New York Times
PACIFISTS BARRED BY
Chicago Police Break Up Their Meeting and Delegates Seek Arrest All in Vain.
BAN ISSUES BY GOV. LOWDEN
Convention at Sea or in Washington Discussed
CHICAGO, Sept. 1.— A meeting of the Organizing Committee of the People’s Council of America for Democracy and Peace was dismissed summarily here this afternoon by the police on order from Governor Frank O. Lowden, who thus added Illinois to the forbidden States of Minnesota, Wisconsin, and Utah.
Seymour Stedman, the local Socialist leader and former candidate of that party for Governor, who was Chairman of the meeting, counseled the delegates, who numbered about 200, to stay in Chicago, promising that a court order permitting the meeting would be applied for Monday. Later it was decided in secret session of leaders to hold no meeting in Chicago and debate centered on Minneapolis or to go to Washington.
The delegates were still belligerent and some who suggested leasing an excursion boat and holding the meeting on Lake Michigan were scouted as lacking the courage of their convictions.
The council is said to have a large number of local chapters, but no national organization to co-ordinate their efforts. It was to form such a body that Louis P. Lochner, Executive Secretary, sought a meeting place.
Committee Has Disbanded.
The organizing committee disbanded tonight, and Mr. Lochner issued the following formal statement:
“We have formed a permanent organization, which was our purpose, and we are satisfied. This was done before the police stopped the meeting in the West Side Auditorium and we are now disbanded.
What the meeting accomplished before the advent of the police was to appoint a Nominating Committee. This committee was said to have power to act as an Executive Committee. The members of the Nominating Committee are: Professor Robert M. Lovett, University of Chicago. Victor Berger, Milwaukee; James Salutsky, New York; Mary Winsor, Philadelphia; Frank Stevens, Delaware; Sara Bard Field, San Francisco; and L. Maybrick, San Antonio, Texas.
Governor Lowden’s attention was called to the meeting by the Chicago Chamber of Commerce, which alleged that the gathering was “avowedly antagonistic to our national purposes in the present world crisis.”
The Governor order that troops take the situation in hand, but changed his mind and got Chief of Police Schuettler on the long-distance telephone. The latter at once dispatched Wesley H. Westbrook, the Assistant Chief, with twenty men in automobiles to the West Side Auditorium where the session was held.
Mayer Thompson did not see the situation as did the Governor. The Mayor was at his Summer home at the suburb of Lake Forest.
“I can do nothing to prevent them from meeting in Chicago,” he said over the telephone. “Pacifists are law-abiding citizens.”
Chief Schuettler is a Thompson appointee, but he did not hesitate to follow instructions from the Governor.
Had the meeting proceeded with ordinary speed an Executive Committee, such as was contemplated to give the organization permanency, might have been elected before the police arrived, for the delegates were in session three hours before the sudden climax. But the affair moved slowly. Mr. Stedman was chosen temporary Chairman and a Credentials Committee was formed. Stedman was chosen permanent Chairman of the meeting and Louis P. Lochner, Secretary, and a Nominating Committee was chosen to present eleven names for membership on the Executive Committee.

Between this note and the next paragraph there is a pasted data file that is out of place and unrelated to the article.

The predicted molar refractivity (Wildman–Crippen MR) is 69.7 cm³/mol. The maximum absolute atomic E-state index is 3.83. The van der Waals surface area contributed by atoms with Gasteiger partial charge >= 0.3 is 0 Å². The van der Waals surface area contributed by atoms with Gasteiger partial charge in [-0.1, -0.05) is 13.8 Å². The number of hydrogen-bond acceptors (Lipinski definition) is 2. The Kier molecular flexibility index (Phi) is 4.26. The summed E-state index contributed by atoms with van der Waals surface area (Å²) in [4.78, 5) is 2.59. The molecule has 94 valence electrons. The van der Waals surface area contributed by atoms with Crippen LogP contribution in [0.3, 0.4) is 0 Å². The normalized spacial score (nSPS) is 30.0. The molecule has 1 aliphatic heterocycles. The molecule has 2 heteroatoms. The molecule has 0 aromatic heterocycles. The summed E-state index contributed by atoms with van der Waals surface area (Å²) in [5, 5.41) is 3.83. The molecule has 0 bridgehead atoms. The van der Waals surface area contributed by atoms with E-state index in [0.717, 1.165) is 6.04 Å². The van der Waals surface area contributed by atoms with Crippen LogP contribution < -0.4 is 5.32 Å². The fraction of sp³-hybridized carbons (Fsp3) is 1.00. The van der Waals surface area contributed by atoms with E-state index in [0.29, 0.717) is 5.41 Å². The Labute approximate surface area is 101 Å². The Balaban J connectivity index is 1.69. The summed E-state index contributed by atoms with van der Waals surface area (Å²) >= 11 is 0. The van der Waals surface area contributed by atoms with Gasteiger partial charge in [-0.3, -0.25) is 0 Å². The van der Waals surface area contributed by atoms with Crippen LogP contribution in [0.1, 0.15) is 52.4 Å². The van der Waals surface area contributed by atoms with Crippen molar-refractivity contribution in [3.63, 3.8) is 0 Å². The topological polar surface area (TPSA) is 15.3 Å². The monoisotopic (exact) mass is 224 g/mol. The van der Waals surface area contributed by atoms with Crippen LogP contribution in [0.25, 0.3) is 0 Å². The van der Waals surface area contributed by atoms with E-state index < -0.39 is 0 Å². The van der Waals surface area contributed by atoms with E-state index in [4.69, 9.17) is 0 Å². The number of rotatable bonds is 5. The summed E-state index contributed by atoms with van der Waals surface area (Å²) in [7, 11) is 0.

The Nominating Committee, however, was unable to meet because of the police. It was reported that the members met privately elsewhere later. The scene of the meeting, before the
( 4) arrival of the police was in sharp contrast to the disorder which many had expected. The West Side Auditorium is in a neighborhood that was observing Sabbath, according to its Saturday wont. Doors were closed, curtains were down, shops for the most part were idle, and there was scarcely anyone on the street.
The place was provided with plain chairs, and at one end was a stage used for entertainments. It was on this little stage that the police, like actors, brought the meeting to a climax.
Police Entrance Dramatic
There had been rumors that the soldiers were coming, but when they did not appear there was a belief that there would be no interruption. The police made no noise in their approach, nor was there other warning. A delegate was trying to straighten out a parliamentary tangle when Westbrook, followed by his men, suddenly appeared. He marched straight onto the stage, raised his hand for silence, and said:
“On orders of Governor Lowden, the Chief of Police has instructed me to disperse this meeting. You may go peacefully at once. There will be no discussions. If you do not go immediately you will be arrested and charged with holding an unlawful assemblage.”
Stedman smiled grimly and stepped aside without a word. A delegate arose and opened his mouth to speak, but was sternly ordered from the room by Westbrook.
“You can go out orderly and peacefully and we will all be friends,” continued Westbrook. “But if you don’t, you will be arrested.”
“But, officer,” interposed half a dozen occupants of the stage.
“But, nothing, just move along quietly and get out. Take your time, but keep going,” replied the first deputy.
Uniformed policemen, under Sergeant George Lyman, had started some of the delegates out of the hall, which is on the third floor of the building. Most of the crowd was out of the place when someone suggested that “somebody ought to be arrested.”
“Just for the effect of it,” said a delegate.
There were many who wanted to be “martyrs to the cause.” A little woman with a squeaky voice stopped on the stairway.
“I want to be arrested,” she said.
“Now, lady, what would you want to be arrested for? said a good-natured policeman.
The delegate had many reasons, all of which the policeman listened to with attention, proceeding down the stairway just a step ahead of her. When she finished her recital se was standing beside him on the sidewalk outside.